So, do you think he realizes he's being hurtful? Do you think his motive is to hurt? I'm really not quite sure where a dividing line might be, but someone who gets off on hurting people seems like they'd be abusive. Then again, someone who's kind of an insensitive idiot could be pretty hurtful and too clueless to realize it and I'd say they're abusive too......

I suspect your T is right about your dad. She's had the chance to hear something about him and see what the results have been. What are YOUR thoughts on the differences?
 
How emotionally or psychologically not nice does a person have to be before you are ready to call that person and their behaviour abusive?

Is it because he is your father that you find it difficult to apply that word?

If it was your boss or neighbour would you leave your job or avoid him?

Your father is someone that you are rather compelled to negotiate with or put up with, or reason with, dismiss his behaviour or even excuse.. because he's always had those traits you described?

It's confronting to realise that the word abuse might well apply to someone that you love and have loved for a long time. It was for me. It was also so sad too. Sad for him and for me. It took me a while to accustom myself to use that word in relation to my father but when I looked hard at the behaviour and grappled with what it truly was, taking away all of the emotional attachments and subjected it to the same scrutiny I would apply to any other person who behaved in the same way, I was able to label the behaviour as abuse and place the responsibility for that behaviour at his feet. He's gone now and so the opportunity to explore this more is somewhat academic for me, but the damage still stings and lingers in my mind and it is still useful to understand how complex the issue is when we are attributing abuse to a parent.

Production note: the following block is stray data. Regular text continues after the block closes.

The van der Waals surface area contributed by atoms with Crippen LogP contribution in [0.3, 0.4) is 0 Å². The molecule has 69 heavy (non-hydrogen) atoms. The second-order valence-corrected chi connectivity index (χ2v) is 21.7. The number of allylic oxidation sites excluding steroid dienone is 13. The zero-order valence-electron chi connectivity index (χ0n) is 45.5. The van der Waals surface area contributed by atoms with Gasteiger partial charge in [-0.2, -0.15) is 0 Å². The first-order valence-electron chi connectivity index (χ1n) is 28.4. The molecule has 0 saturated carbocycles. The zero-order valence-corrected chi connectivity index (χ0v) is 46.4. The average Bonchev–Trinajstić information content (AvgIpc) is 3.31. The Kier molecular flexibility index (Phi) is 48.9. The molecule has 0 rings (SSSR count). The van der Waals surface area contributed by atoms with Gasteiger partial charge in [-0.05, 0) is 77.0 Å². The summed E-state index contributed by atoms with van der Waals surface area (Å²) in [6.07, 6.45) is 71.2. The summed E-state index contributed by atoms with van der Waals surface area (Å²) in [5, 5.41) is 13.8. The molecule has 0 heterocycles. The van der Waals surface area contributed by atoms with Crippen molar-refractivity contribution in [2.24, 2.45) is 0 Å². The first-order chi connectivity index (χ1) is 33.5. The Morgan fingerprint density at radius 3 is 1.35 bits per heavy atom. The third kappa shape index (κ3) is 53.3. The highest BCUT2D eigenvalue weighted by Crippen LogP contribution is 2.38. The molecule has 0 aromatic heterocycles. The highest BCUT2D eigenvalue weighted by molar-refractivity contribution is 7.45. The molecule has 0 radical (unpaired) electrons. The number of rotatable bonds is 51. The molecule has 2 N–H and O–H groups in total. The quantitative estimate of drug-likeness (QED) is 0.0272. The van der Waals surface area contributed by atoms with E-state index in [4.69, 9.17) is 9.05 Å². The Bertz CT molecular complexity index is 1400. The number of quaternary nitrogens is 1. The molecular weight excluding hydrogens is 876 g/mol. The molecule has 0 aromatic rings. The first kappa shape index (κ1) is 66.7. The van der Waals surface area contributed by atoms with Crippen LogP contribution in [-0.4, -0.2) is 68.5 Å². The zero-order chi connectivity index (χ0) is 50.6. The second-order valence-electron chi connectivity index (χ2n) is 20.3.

D

Dennis

I feel a bit silly posting this, but I'm a bit stuck so would appreciate anyone's thoughts.

Last session, my therapist referred to my dad as 'an abuser'. It took me by surprise, to the point where I don't think I even really processed it at the time. But since the session, I have been mulling it over.

My first thought, considering it after the session, was that I must have misled my therapist by making my dad sound much worse than he is. I felt bad that I had made her think such a thing about him. It has never crossed my mind to think of him in those terms. I told my wife what my therapist had said and she pulled a face and seemed to dismiss the idea (of my dad being an abuser) – but I'm also not sure whether she thought that was the 'right' thing to say and what I would want to hear?

So, it feels weird and off to me to apply that label to my dad.
That said, if a friend were to tell me about their parent/partner and list the behaviours that my Dad often engages in, I might well think that they were emotionally abusive behaviours.

I often find my dad quite difficult and stressful to be around. He's not very warm, he lacks emotional intelligence/empathy, he's quite controlling, he's quite judgemental and critical...